IOL: Ex-IRA man reveals identity at Inquiry

Ex-IRA man reveals identity at Inquiry
13/01/2004 - 10:45:05

A former IRA man giving evidence at the Bloody Sunday Inquiry today dramatically waived his right to anonymity.

William Anderson, 50, who was known to the Saville Inquiry as PIRA 18, decided at the last minute to reveal his identity.

He was one of three former IRA men, two Provos and one member of the Officials to be granted anonymity yesterday on the grounds that their lives could be at risk if they were made public.

Mr Anderson, who gave no reason for asking for his name to be used, told the inquiry that at the time of Bloody Sunday he had been suspended from the Creggan unit of the Provos for stealing and torching a van belonging to the Official IRA.

Despite being suspended, he decided to attend the civil rights march on January 30, 1972 which resulted in the deaths of 13 unarmed civilians at the hands of members of the Parachute Regiment in the Bogside area of Derry.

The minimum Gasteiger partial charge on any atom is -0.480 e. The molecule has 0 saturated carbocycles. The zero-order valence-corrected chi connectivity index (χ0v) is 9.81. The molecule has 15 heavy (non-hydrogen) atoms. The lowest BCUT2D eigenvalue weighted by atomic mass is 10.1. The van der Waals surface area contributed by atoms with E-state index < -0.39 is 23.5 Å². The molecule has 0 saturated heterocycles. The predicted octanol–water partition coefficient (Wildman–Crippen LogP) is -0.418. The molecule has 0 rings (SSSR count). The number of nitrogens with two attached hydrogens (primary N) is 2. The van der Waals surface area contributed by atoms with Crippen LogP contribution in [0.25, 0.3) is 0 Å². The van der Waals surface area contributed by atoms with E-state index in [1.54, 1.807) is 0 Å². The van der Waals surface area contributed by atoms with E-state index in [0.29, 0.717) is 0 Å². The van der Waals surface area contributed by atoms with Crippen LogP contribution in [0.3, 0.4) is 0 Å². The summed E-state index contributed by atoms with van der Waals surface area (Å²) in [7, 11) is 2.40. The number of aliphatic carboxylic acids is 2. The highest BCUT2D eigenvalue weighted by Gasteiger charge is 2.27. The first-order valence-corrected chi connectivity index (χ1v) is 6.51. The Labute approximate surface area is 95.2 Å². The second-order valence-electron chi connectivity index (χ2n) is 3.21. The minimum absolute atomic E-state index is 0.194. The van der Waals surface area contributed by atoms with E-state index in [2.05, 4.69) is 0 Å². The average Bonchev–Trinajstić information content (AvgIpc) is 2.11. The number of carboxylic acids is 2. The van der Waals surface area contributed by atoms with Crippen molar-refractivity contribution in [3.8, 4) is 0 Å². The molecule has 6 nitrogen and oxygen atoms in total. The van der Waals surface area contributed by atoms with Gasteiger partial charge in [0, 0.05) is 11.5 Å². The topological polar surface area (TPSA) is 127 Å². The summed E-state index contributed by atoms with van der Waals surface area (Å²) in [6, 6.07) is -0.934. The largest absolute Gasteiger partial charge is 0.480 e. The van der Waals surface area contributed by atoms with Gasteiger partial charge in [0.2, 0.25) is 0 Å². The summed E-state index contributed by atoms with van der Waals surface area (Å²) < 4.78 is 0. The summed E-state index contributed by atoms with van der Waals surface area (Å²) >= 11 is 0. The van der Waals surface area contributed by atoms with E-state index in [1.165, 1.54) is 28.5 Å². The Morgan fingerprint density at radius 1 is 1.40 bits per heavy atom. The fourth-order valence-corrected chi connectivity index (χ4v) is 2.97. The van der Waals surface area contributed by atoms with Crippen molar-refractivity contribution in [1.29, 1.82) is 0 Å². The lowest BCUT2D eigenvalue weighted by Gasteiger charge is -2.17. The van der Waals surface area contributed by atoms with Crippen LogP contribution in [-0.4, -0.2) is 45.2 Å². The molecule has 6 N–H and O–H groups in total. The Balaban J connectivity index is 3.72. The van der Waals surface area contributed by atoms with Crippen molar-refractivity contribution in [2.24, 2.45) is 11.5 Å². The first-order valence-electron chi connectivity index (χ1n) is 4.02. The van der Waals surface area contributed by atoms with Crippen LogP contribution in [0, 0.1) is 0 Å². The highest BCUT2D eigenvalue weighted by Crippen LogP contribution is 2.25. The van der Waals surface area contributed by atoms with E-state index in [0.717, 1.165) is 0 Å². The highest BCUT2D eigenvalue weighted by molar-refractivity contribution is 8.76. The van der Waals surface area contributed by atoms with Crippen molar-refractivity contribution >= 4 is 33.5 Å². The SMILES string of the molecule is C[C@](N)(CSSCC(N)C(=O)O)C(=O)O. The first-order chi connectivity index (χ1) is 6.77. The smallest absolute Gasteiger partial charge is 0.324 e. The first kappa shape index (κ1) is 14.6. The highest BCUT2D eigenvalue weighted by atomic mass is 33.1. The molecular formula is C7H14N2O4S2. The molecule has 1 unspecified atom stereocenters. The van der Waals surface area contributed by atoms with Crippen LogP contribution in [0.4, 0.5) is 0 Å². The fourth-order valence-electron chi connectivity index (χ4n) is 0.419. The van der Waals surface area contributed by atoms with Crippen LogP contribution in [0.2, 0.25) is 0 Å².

During the march, he recalled seeing a man with his cheek missing coming towards them as they stood in Blucher Street.

“The people around me in Blucher Street made him lie on the ground. I don’t know who this man is but I have seen photographs of him since,” he said.

The former Provo said he heard that people had been shot during the march and went into the Bogside to try to find his younger brother.

As he ran up an alleyway between Abbey Park and Glenfada Park, he saw the body of one of the dead, Michael Kelly being carried out of a house.

“I knew straight away that he was dead even though he was being carried out out as if he was sitting upright in a chair.”

He went into the house where he saw another young man lying on the floor. He told the inquiry he believed it was the body of Jim Wray, another one of the victims.

Mr Anderson said he made his way to the Rossville Flats area where he saw the body of Hugh Gilmore and that of Barney McGuigan, which was covered with a civil rights banner.

Some time later, he met his IRA section leader.

“He was standing around and had a look of total disbelief. I asked him, ‘what about my suspension?’ I had in mind that we should do something and he should forget about my suspension.

“He simply said to me, ‘see us after the funerals’. I knew then that the suspensions had been lifted and there were now other things to worry about and do,” he added.

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